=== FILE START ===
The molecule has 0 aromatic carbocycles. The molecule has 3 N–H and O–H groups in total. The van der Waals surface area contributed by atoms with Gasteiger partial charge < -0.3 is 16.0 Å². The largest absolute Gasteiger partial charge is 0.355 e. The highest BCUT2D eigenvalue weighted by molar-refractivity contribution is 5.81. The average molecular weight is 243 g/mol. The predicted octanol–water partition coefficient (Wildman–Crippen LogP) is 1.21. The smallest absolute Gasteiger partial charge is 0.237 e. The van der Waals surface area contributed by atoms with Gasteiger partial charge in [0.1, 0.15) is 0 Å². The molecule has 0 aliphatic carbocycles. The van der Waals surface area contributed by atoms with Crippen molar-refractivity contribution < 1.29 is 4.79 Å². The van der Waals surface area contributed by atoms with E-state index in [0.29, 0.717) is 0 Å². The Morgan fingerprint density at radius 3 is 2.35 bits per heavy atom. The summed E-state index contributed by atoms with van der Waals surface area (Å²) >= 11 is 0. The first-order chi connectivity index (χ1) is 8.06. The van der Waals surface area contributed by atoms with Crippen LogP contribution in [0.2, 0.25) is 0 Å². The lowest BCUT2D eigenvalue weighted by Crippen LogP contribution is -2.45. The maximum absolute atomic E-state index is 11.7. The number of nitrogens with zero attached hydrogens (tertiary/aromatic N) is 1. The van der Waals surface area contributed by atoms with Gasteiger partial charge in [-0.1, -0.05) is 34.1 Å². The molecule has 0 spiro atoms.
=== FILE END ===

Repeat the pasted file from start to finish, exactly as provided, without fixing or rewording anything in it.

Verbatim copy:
The molecule has 0 aromatic carbocycles. The molecule has 3 N–H and O–H groups in total. The van der Waals surface area contributed by atoms with Gasteiger partial charge < -0.3 is 16.0 Å². The largest absolute Gasteiger partial charge is 0.355 e. The highest BCUT2D eigenvalue weighted by molar-refractivity contribution is 5.81. The average molecular weight is 243 g/mol. The predicted octanol–water partition coefficient (Wildman–Crippen LogP) is 1.21. The smallest absolute Gasteiger partial charge is 0.237 e. The van der Waals surface area contributed by atoms with Gasteiger partial charge in [0.1, 0.15) is 0 Å². The molecule has 0 aliphatic carbocycles. The van der Waals surface area contributed by atoms with Crippen molar-refractivity contribution < 1.29 is 4.79 Å². The van der Waals surface area contributed by atoms with E-state index in [0.29, 0.717) is 0 Å². The Morgan fingerprint density at radius 3 is 2.35 bits per heavy atom. The summed E-state index contributed by atoms with van der Waals surface area (Å²) >= 11 is 0. The first-order chi connectivity index (χ1) is 8.06. The van der Waals surface area contributed by atoms with Crippen LogP contribution in [0.2, 0.25) is 0 Å². The lowest BCUT2D eigenvalue weighted by Crippen LogP contribution is -2.45. The maximum absolute atomic E-state index is 11.7. The number of nitrogens with zero attached hydrogens (tertiary/aromatic N) is 1. The van der Waals surface area contributed by atoms with Gasteiger partial charge in [-0.1, -0.05) is 34.1 Å². The molecule has 0 spiro atoms.